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Salomé Aubert, Joel D. Barnes, Nicolas Aguilar-Farias, Greet Cardon, Chen-Kang Chang, Christine Delisle Nyström, Yolanda Demetriou, Lowri Edwards, Arunas Emeljanovas, Aleš Gába, Wendy Y. Huang, Izzeldin A.E. Ibrahim, Jaak Jürimäe, Peter T. Katzmarzyk, Agata Korcz, Yeon Soo Kim, Eun-Young Lee, Marie Löf, Tom Loney, Shawnda A. Morrison, Jorge Mota, John J. Reilly, Blanca Roman-Viñas, Natasha Schranz, John Scriven, Jan Seghers, Thomas Skovgaard, Melody Smith, Martyn Standage, Gregor Starc, Gareth Stratton, Tim Takken, Tuija Tammelin, Chiaki Tanaka, David Thivel, Richard Tyler, Alun Williams, Stephen H.S. Wong, Paweł Zembura and Mark S. Tremblay

Background: To better understand the childhood physical inactivity crisis, Report Cards on physical activity of children and youth were prepared concurrently in 30 very high Human Development Index countries. The aim of this article was to present, describe, and compare the findings from these Report Cards. Methods: The Report Cards were developed using a harmonized process for data gathering, assessing, and assigning grades to 10 common physical activity indicators. Descriptive statistics were calculated after converting letter grades to interval variables, and correlational analyses between the 10 common indicators were performed using Spearman’s rank correlation coefficients. Results: A matrix of 300 grades was obtained with substantial variations within and between countries. Low grades were observed for behavioral indicators, and higher grades were observed for sources of influence indicators, indicating a disconnect between supports and desired behaviors. Conclusion: This analysis summarizes the level and context of the physical activity of children and youth among very high Human Development Index countries, and provides additional evidence that the situation regarding physical activity in children and youth is very concerning. Unless a major shift to a more active lifestyle happens soon, a high rate of noncommunicable diseases can be anticipated when this generation of children reaches adulthood.

Open access

Salomé Aubert, Joel D. Barnes, Chalchisa Abdeta, Patrick Abi Nader, Ade F. Adeniyi, Nicolas Aguilar-Farias, Dolores S. Andrade Tenesaca, Jasmin Bhawra, Javier Brazo-Sayavera, Greet Cardon, Chen-Kang Chang, Christine Delisle Nyström, Yolanda Demetriou, Catherine E. Draper, Lowri Edwards, Arunas Emeljanovas, Aleš Gába, Karla I. Galaviz, Silvia A. González, Marianella Herrera-Cuenca, Wendy Y. Huang, Izzeldin A.E. Ibrahim, Jaak Jürimäe, Katariina Kämppi, Tarun R. Katapally, Piyawat Katewongsa, Peter T. Katzmarzyk, Asaduzzaman Khan, Agata Korcz, Yeon Soo Kim, Estelle Lambert, Eun-Young Lee, Marie Löf, Tom Loney, Juan López-Taylor, Yang Liu, Daga Makaza, Taru Manyanga, Bilyana Mileva, Shawnda A. Morrison, Jorge Mota, Vida K. Nyawornota, Reginald Ocansey, John J. Reilly, Blanca Roman-Viñas, Diego Augusto Santos Silva, Pairoj Saonuam, John Scriven, Jan Seghers, Natasha Schranz, Thomas Skovgaard, Melody Smith, Martyn Standage, Gregor Starc, Gareth Stratton, Narayan Subedi, Tim Takken, Tuija Tammelin, Chiaki Tanaka, David Thivel, Dawn Tladi, Richard Tyler, Riaz Uddin, Alun Williams, Stephen H.S. Wong, Ching-Lin Wu, Paweł Zembura and Mark S. Tremblay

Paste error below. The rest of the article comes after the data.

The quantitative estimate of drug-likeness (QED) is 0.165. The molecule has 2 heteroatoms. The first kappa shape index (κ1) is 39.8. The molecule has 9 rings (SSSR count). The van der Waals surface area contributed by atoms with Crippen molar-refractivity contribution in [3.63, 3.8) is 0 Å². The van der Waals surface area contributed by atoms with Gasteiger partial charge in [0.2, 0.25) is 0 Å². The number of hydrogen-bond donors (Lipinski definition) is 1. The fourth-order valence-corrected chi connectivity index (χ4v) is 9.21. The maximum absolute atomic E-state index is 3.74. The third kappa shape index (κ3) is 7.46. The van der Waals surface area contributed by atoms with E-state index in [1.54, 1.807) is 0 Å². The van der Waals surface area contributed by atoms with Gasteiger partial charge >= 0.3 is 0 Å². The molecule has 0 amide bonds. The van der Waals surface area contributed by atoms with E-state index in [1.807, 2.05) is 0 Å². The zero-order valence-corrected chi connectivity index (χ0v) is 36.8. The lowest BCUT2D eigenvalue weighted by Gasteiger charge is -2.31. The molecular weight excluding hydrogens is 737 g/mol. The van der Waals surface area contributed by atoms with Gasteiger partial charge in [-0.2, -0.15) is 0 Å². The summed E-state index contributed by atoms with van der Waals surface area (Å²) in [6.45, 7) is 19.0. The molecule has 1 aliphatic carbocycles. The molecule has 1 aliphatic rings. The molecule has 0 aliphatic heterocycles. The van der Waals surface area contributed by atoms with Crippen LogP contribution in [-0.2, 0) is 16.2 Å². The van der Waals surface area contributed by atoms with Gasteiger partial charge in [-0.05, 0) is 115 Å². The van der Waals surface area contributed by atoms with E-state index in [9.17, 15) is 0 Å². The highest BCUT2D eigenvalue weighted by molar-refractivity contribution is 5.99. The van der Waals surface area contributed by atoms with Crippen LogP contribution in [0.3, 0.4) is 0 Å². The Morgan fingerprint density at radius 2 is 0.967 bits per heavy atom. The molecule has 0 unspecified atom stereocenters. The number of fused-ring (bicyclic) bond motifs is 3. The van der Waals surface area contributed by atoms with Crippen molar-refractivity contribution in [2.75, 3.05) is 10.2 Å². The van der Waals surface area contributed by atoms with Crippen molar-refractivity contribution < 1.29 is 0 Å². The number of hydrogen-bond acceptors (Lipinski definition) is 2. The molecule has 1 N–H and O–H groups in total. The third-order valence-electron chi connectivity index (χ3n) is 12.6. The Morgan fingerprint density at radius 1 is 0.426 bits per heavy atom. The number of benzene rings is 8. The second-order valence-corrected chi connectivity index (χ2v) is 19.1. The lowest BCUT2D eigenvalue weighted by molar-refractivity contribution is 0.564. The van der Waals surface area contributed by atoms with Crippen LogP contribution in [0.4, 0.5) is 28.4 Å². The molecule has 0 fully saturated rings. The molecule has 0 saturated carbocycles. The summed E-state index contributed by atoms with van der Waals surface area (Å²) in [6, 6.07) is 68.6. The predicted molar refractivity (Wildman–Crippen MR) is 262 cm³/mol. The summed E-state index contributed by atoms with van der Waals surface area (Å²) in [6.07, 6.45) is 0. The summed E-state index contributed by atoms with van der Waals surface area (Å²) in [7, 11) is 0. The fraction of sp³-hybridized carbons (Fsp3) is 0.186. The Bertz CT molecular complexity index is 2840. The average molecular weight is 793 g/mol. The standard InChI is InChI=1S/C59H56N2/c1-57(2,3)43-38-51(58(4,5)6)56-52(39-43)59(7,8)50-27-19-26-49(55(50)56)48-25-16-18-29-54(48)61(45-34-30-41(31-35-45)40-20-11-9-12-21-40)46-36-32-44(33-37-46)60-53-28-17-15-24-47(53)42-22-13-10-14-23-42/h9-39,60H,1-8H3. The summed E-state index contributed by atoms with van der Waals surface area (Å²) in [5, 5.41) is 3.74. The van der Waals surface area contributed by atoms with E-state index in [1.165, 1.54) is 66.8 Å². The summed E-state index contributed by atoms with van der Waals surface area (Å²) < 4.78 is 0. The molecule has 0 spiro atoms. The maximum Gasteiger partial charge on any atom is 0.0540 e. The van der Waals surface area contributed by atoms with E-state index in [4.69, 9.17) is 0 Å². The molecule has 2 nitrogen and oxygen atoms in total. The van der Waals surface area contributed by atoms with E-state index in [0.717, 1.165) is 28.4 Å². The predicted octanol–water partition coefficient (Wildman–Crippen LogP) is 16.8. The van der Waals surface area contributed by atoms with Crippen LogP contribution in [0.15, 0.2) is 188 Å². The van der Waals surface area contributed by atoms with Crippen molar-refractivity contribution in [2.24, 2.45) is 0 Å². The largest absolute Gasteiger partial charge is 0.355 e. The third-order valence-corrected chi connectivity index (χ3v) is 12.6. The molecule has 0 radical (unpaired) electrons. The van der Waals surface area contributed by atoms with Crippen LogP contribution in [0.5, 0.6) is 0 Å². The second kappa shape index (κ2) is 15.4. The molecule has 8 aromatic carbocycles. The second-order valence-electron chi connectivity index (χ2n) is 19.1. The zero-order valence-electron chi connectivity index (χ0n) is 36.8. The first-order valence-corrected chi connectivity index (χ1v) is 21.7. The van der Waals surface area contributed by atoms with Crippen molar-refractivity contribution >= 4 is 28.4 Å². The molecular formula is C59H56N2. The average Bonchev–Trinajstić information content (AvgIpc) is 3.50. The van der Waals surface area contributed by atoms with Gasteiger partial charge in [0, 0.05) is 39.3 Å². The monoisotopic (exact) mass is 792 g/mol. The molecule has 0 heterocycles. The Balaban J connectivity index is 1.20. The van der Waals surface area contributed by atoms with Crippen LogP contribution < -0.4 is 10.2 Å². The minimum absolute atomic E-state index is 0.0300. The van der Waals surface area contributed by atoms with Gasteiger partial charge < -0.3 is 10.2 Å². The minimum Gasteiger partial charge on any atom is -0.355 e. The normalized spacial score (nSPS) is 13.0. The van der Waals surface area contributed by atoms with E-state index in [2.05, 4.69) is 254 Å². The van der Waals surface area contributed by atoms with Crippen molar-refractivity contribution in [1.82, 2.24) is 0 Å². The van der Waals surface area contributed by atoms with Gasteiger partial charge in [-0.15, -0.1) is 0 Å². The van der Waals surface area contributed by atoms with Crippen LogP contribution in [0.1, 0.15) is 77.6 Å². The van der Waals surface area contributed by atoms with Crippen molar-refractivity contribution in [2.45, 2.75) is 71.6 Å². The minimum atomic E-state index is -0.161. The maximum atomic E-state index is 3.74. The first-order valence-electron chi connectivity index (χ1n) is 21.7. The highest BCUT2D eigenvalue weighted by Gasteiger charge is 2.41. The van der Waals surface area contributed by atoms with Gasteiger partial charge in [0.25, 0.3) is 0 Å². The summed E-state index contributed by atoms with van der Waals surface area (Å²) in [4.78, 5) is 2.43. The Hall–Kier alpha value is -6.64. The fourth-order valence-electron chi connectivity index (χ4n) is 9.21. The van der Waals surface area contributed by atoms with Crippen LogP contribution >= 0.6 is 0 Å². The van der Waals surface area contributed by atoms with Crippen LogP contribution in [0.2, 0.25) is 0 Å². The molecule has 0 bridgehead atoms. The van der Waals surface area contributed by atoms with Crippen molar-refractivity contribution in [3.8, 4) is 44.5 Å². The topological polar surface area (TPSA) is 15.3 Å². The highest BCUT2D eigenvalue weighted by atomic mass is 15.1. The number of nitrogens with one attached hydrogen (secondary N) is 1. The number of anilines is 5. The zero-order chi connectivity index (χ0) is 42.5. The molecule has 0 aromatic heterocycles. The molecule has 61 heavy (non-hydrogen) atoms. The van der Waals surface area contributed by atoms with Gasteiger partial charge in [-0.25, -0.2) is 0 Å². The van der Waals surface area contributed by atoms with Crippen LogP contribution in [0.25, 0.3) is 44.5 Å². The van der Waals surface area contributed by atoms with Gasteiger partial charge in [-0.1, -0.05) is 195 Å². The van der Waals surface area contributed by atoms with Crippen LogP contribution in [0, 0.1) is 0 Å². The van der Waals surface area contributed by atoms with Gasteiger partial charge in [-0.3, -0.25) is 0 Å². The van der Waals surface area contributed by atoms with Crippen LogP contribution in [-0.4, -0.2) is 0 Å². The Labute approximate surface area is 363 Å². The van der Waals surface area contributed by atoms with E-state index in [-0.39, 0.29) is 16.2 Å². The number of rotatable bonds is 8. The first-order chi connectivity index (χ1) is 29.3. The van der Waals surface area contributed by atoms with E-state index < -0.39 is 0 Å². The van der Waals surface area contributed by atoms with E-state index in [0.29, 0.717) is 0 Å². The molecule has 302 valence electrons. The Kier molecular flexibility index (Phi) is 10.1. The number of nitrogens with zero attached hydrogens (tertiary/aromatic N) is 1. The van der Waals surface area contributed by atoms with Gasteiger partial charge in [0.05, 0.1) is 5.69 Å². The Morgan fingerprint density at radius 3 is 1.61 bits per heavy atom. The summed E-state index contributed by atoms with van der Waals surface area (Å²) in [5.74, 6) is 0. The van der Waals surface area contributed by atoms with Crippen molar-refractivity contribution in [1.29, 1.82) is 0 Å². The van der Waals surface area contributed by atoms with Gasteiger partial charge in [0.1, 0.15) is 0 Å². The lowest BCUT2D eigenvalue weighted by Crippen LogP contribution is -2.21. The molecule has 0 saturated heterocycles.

Background: Accumulating sufficient moderate to vigorous physical activity is recognized as a key determinant of physical, physiological, developmental, mental, cognitive, and social health among children and youth (aged 5–17 y). The Global Matrix 3.0 of Report Card grades on physical activity was developed to achieve a better understanding of the global variation in child and youth physical activity and associated supports. Methods: Work groups from 49 countries followed harmonized procedures to develop their Report Cards by grading 10 common indicators using the best available data. The participating countries were divided into 3 categories using the United Nations’ human development index (HDI) classification (low or medium, high, and very high HDI). Results: A total of 490 grades, including 369 letter grades and 121 incomplete grades, were assigned by the 49 work groups. Overall, an average grade of “C-,” “D+,” and “C-” was obtained for the low and medium HDI countries, high HDI countries, and very high HDI countries, respectively. Conclusions: The present study provides rich new evidence showing that the situation regarding the physical activity of children and youth is a concern worldwide. Strategic public investments to implement effective interventions to increase physical activity opportunities are needed.